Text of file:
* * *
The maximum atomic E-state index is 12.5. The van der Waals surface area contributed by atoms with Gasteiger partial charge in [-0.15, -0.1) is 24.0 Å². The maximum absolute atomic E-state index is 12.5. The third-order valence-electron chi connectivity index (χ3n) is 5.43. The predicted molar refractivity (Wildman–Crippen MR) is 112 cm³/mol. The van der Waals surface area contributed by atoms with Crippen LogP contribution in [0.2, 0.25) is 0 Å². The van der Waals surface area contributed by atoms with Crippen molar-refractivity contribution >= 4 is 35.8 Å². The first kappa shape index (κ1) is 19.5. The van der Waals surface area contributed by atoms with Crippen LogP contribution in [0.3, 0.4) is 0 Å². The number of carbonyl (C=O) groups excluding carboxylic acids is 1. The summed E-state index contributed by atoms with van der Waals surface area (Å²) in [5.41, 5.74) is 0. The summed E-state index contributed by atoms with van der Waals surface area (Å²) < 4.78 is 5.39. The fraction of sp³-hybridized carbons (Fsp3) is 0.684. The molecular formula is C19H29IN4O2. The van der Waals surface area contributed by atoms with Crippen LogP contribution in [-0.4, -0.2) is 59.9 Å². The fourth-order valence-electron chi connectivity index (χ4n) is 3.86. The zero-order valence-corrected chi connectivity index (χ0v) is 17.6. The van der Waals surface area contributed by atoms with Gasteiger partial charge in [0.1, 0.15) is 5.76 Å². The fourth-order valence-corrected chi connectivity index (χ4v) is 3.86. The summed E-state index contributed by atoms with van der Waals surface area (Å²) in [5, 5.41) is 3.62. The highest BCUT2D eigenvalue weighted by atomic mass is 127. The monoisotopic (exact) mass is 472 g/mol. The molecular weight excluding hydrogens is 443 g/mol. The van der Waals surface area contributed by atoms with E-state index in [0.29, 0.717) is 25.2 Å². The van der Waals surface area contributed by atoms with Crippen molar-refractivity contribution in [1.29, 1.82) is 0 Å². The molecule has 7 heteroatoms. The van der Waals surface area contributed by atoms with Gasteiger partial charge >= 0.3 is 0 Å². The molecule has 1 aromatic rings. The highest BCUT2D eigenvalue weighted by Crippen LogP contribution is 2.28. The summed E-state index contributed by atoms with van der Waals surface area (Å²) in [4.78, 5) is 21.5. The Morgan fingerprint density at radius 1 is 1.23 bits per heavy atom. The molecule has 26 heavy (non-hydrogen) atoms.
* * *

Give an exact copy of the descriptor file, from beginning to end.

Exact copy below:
The maximum atomic E-state index is 12.5. The van der Waals surface area contributed by atoms with Gasteiger partial charge in [-0.15, -0.1) is 24.0 Å². The maximum absolute atomic E-state index is 12.5. The third-order valence-electron chi connectivity index (χ3n) is 5.43. The predicted molar refractivity (Wildman–Crippen MR) is 112 cm³/mol. The van der Waals surface area contributed by atoms with Crippen LogP contribution in [0.2, 0.25) is 0 Å². The van der Waals surface area contributed by atoms with Crippen molar-refractivity contribution >= 4 is 35.8 Å². The first kappa shape index (κ1) is 19.5. The van der Waals surface area contributed by atoms with Crippen LogP contribution in [0.3, 0.4) is 0 Å². The number of carbonyl (C=O) groups excluding carboxylic acids is 1. The summed E-state index contributed by atoms with van der Waals surface area (Å²) in [5.41, 5.74) is 0. The summed E-state index contributed by atoms with van der Waals surface area (Å²) < 4.78 is 5.39. The fraction of sp³-hybridized carbons (Fsp3) is 0.684. The molecular formula is C19H29IN4O2. The van der Waals surface area contributed by atoms with Crippen LogP contribution in [-0.4, -0.2) is 59.9 Å². The fourth-order valence-electron chi connectivity index (χ4n) is 3.86. The zero-order valence-corrected chi connectivity index (χ0v) is 17.6. The van der Waals surface area contributed by atoms with Gasteiger partial charge in [0.1, 0.15) is 5.76 Å². The fourth-order valence-corrected chi connectivity index (χ4v) is 3.86. The summed E-state index contributed by atoms with van der Waals surface area (Å²) in [5, 5.41) is 3.62. The highest BCUT2D eigenvalue weighted by atomic mass is 127. The monoisotopic (exact) mass is 472 g/mol. The molecular weight excluding hydrogens is 443 g/mol. The van der Waals surface area contributed by atoms with E-state index in [0.29, 0.717) is 25.2 Å². The van der Waals surface area contributed by atoms with Crippen molar-refractivity contribution in [1.29, 1.82) is 0 Å². The molecule has 7 heteroatoms. The van der Waals surface area contributed by atoms with Gasteiger partial charge >= 0.3 is 0 Å². The molecule has 1 aromatic rings. The highest BCUT2D eigenvalue weighted by Crippen LogP contribution is 2.28. The summed E-state index contributed by atoms with van der Waals surface area (Å²) in [4.78, 5) is 21.5. The Morgan fingerprint density at radius 1 is 1.23 bits per heavy atom. The molecule has 26 heavy (non-hydrogen) atoms.